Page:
The Hitchhiker's Guide to the Galaxy Writing Style
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Here's our rule of thumb: if you're reading a sentence by Douglas Adams and it seems pretty simple, then watch out, because he's probably going to twist it in some way. The classic example of this is Adams's description of the Vogon ships: "The ships hung in the sky in much the same way that bricks don't" (3.65). We love that sentence because (a) it calls up an image of bricks floating in the sky, which helps us picture the Vogon ships even without describing them; and (b) the sentence describing the Vogon ships ends in a way we wouldn't expect. We might expect there to be some majestic description of flying space ships. But instead, Adams compares them to something that's really just one level above dirt in terms of how interesting it is.
Adams loves these little twists, especially if they are anti-climaxes. He builds us up so we might expect something great, and then he lets us down—and he lets us down hard. For instance, when Arthur meets Zaphod, he declares that he already knows him and even names him: "We've met, haven't we Zaphod Beeblebrox—or should I say ... Phil?" (13.43). Now, the name "Phil" is a little bit of a letdown when we're just getting used to Zaphod's crazy name. In addition, we might expect Arthur to know Zaphod from some crazy event, but it was just from some party that they happened to both go to.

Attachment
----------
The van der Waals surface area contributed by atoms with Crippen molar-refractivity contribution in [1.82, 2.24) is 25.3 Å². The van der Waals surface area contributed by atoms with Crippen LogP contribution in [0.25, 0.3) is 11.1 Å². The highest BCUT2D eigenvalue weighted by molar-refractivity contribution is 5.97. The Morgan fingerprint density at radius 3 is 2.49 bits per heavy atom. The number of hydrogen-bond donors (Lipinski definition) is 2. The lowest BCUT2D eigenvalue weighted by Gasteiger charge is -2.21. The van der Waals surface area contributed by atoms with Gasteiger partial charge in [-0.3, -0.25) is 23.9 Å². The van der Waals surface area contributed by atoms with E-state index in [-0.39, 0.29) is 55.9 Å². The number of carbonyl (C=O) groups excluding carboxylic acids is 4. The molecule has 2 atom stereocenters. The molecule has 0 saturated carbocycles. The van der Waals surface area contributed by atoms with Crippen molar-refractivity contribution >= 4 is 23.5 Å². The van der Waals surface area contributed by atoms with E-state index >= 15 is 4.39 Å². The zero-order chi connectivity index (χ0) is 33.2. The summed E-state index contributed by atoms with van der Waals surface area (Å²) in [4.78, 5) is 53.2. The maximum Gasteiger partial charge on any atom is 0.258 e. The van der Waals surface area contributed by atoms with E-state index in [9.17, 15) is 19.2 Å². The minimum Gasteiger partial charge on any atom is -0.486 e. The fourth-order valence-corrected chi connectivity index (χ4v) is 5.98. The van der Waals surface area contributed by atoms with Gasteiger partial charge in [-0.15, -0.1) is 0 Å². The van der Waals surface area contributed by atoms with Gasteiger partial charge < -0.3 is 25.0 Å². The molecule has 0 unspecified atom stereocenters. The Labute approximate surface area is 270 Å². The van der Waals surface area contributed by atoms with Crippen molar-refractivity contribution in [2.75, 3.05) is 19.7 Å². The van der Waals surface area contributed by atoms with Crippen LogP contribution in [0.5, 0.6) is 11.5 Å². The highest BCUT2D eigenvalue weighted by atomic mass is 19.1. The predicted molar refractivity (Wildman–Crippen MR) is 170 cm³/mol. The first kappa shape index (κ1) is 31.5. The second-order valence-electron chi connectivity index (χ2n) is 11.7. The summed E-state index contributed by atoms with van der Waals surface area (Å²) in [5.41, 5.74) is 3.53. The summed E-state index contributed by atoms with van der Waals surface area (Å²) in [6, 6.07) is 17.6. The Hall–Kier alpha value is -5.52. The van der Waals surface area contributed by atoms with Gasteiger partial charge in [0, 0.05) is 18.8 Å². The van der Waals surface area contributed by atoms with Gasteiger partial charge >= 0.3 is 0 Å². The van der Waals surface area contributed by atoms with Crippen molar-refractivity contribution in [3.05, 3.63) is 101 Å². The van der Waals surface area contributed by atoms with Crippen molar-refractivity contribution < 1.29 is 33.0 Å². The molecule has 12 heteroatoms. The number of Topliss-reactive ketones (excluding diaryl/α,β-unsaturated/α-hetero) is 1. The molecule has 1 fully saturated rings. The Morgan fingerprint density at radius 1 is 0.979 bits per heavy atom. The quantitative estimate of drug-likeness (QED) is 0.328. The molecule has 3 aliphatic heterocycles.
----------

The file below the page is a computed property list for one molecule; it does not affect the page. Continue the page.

This love of anti-climactic twists works both at the sentence level and at the larger plot level for the story. For instance, we might expect the destruction of Earth to be the result of some giant war, when it's really just a bureaucratic construction crew. We might expect the last survivor of Earth to be a hero—but it's just a guy who happened to befriend an alien.
The Reworked Cliché
Another move Adams sometimes makes is to rework a cliché. For instance, when we say "I'd trust him to the end of the Earth," we usually mean that we trust this person completely. But when Ford uses this phrase to describe Prosser in Chapter 1, he means something else: he would trust Prosser for "About twelve minutes" (1.161), since Ford knows that's about when Earth will be destroyed.
For another example, when Arthur saves the Heart of Gold from nuclear missiles, Zaphod tells him how wonderful he was to get the Heart of Gold out of danger, and Arthur responds, "well, it was nothing really…" (18.15). "It was nothing" is usually just a polite thing people say so to avoid bragging. But Zaphod doesn't recognize it as a form of politeness—he takes it seriously and tells Arthur to forget it if it was just nothing.
Now, those sort of reworked clichés are funny to us. It's especially fun when a character in the book takes a cliché seriously; it brings attention to the fact that a lot of what we say is actually kind of funny. It's also kind of hilarious when the reworked cliché, taken seriously, actually tells the truth about a situation—like when Ford correctly states that he'll trust Prosser for the twelve minutes left until the end of world.
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